Date Published: June 5, 2019
Publisher: Public Library of Science
Author(s): Mary D. Adu, Usman H. Malabu, Aduli E. O. Malau-Aduli, Bunmi S. Malau-Aduli, Simone Rodda.
The study aimed to identify the common gaps in skills and self-efficacy for diabetes self-management and explore other factors which serve as enablers of, and barriers to, achieving optimal diabetes self-management. The information gathered could provide health professionals with valuable insights to achieving better health outcomes with self-management education and support for diabetes patients.
International online survey and telephone interviews were conducted on adults who have type 1 or type 2 diabetes. The survey inquired about their skills and self-efficacy in diabetes self-management, while the interviews assessed other enablers of, and barriers to, diabetes self-management. Surveys were analysed using descriptive and inferential statistics. Interviews were analysed using inductive thematic analysis.
Survey participants (N = 217) had type 1 diabetes (38.2%) or type 2 diabetes (61.8%), with a mean age of 44.56 SD 11.51 and were from 4 continents (Europe, Australia, Asia, America). Identified gaps in diabetes self-management skills included the ability to: recognize and manage the impact of stress on diabetes, exercise planning to avoid hypoglycemia and interpreting blood glucose pattern levels. Self-efficacy for healthy coping with stress and adjusting medications or food intake to reach ideal blood glucose levels were minimal. Sixteen participants were interviewed. Common enablers of diabetes self-management included: (i) the will to prevent the development of diabetes complications and (ii) the use of technological devices. Issues regarding: (i) frustration due to dynamic and chronic nature of diabetes (ii) financial constraints (iii) unrealistic expectations and (iv) work and environment-related factors limited patients’ effective self-management of diabetes.
Educational reinforcement using technological devices such as mobile application has been highlighted as an enabler of diabetes self-management and it could be employed as an intervention to alleviate identified gaps in diabetes self-management. Furthermore, improved approaches that address financial burden, work and environment-related factors as well as diabetes distress are essential for enhancing diabetes self-management.
Diabetes mellitus is a major public health problem with rapidly increasing prevalence. In 2017, the global prevalence of diabetes among people aged 20–79 years was 425 million, mainly comprising type 1 or type 2 . Diabetes is one of the top 10 global causes of mortality. In 2015, it was responsible for 1.6 million deaths, indicating a 60% increase in 15 years from less than 1 million in 2000 . International audits have found that regimen adherence is less than optimal in both types 1 and 2 diabetes patients . As a consequence, the majority of these patients are at risk of serious health complications that endanger life [1, 4] and impose great economic burden on affected individuals and the health care system .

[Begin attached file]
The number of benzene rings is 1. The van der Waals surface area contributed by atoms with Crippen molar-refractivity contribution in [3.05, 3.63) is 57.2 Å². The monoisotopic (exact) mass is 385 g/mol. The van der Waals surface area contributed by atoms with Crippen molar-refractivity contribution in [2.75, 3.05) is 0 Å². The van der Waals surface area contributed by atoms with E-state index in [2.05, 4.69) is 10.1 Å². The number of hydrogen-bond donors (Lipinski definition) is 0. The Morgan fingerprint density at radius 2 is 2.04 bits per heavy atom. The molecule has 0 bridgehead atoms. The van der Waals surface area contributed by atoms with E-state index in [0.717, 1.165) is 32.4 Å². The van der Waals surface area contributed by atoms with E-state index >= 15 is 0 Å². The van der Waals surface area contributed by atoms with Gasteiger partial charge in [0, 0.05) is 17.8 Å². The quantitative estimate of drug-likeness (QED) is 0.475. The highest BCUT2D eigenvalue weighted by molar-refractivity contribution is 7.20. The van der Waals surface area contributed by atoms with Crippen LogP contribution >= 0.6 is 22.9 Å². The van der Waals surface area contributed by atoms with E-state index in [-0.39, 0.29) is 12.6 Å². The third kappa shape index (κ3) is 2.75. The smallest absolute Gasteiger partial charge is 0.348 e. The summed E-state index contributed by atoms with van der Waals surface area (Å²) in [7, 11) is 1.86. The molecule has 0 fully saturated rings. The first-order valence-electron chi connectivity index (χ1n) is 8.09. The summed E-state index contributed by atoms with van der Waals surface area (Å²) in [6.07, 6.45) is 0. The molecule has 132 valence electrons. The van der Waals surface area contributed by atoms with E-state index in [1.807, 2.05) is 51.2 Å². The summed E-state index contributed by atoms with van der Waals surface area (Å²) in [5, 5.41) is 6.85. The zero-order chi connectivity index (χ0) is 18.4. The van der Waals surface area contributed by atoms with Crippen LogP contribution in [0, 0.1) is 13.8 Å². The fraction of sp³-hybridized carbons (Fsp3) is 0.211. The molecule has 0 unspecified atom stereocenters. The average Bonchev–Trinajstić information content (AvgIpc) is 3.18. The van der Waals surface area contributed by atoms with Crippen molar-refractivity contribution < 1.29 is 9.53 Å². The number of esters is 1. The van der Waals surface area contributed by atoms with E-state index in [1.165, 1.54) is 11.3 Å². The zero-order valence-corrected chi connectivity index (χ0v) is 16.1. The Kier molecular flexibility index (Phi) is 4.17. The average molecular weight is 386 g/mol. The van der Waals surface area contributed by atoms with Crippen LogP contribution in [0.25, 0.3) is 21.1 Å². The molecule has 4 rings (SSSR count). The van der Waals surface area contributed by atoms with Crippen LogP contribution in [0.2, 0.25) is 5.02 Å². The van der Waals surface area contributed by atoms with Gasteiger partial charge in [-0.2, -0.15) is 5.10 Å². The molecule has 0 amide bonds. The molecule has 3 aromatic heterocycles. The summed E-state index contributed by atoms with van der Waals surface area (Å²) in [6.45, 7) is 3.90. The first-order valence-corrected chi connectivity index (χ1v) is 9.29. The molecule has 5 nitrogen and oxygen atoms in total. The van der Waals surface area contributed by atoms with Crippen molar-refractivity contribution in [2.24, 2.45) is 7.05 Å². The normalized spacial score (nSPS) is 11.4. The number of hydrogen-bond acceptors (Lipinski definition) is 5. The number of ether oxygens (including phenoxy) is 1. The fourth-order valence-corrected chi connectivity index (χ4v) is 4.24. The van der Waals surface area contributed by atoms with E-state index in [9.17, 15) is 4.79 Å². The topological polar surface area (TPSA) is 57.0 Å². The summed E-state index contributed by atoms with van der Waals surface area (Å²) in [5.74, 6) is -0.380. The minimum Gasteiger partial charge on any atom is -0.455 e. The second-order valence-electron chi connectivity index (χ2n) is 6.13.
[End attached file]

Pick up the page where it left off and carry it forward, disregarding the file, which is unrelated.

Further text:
To the best of our knowledge, this is the first mixed methods study that has investigated enablers and barriers to general self-management among a multinational audience of people who have type 1 or type 2 diabetes. Most importantly, our findings emphasise the consequential impact of currency of exposure to DSME (within the previous 12 months), duration of diagnosis, level of educational qualification and use of technological devices on self-management skills and self-efficacy, regardless of geographical location or ethnicity. This implies that provision of ongoing self-management education/support through the use of mobile phones may help address the various difficulties (including time/financial constraint, diabetes distress, and limited access to care providers) encountered by patients and foster adherence to recommended self-management activities, which are necessary to prevent the risk of developing diabetes complications. Furthermore, this study presents an in-depth understanding of the experiences of diabetic patients and provides useful insights to health professionals and researchers on how to improve the frequency and quality of self-management support provided to diabetic patients to achieve better health outcomes.